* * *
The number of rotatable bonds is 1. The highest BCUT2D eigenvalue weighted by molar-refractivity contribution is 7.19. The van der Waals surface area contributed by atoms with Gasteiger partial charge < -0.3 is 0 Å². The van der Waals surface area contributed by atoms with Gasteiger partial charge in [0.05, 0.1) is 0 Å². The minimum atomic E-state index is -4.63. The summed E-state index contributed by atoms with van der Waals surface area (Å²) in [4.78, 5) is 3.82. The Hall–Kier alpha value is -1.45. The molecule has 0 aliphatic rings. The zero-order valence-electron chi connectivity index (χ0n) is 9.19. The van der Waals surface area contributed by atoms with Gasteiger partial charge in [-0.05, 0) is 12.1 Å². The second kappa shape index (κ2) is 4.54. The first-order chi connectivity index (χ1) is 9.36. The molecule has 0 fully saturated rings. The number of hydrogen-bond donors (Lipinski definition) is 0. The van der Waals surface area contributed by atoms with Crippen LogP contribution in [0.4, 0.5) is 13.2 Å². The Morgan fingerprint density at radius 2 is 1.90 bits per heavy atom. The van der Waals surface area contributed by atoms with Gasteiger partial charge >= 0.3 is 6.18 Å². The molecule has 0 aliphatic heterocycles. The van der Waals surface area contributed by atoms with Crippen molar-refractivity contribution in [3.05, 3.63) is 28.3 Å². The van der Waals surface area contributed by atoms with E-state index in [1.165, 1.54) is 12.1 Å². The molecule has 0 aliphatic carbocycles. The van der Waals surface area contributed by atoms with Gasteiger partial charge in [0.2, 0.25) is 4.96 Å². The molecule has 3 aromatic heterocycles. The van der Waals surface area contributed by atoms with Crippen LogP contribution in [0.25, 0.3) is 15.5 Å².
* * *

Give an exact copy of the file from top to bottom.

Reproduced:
The number of rotatable bonds is 1. The highest BCUT2D eigenvalue weighted by molar-refractivity contribution is 7.19. The van der Waals surface area contributed by atoms with Gasteiger partial charge < -0.3 is 0 Å². The van der Waals surface area contributed by atoms with Gasteiger partial charge in [0.05, 0.1) is 0 Å². The minimum atomic E-state index is -4.63. The summed E-state index contributed by atoms with van der Waals surface area (Å²) in [4.78, 5) is 3.82. The Hall–Kier alpha value is -1.45. The molecule has 0 aliphatic rings. The zero-order valence-electron chi connectivity index (χ0n) is 9.19. The van der Waals surface area contributed by atoms with Gasteiger partial charge in [-0.05, 0) is 12.1 Å². The second kappa shape index (κ2) is 4.54. The first-order chi connectivity index (χ1) is 9.36. The molecule has 0 fully saturated rings. The number of hydrogen-bond donors (Lipinski definition) is 0. The van der Waals surface area contributed by atoms with Crippen LogP contribution in [0.4, 0.5) is 13.2 Å². The Morgan fingerprint density at radius 2 is 1.90 bits per heavy atom. The van der Waals surface area contributed by atoms with Gasteiger partial charge >= 0.3 is 6.18 Å². The molecule has 0 aliphatic heterocycles. The van der Waals surface area contributed by atoms with Crippen molar-refractivity contribution in [3.05, 3.63) is 28.3 Å². The van der Waals surface area contributed by atoms with E-state index in [1.165, 1.54) is 12.1 Å². The molecule has 0 aliphatic carbocycles. The van der Waals surface area contributed by atoms with Gasteiger partial charge in [0.2, 0.25) is 4.96 Å². The molecule has 3 aromatic heterocycles. The van der Waals surface area contributed by atoms with Crippen LogP contribution in [0.25, 0.3) is 15.5 Å².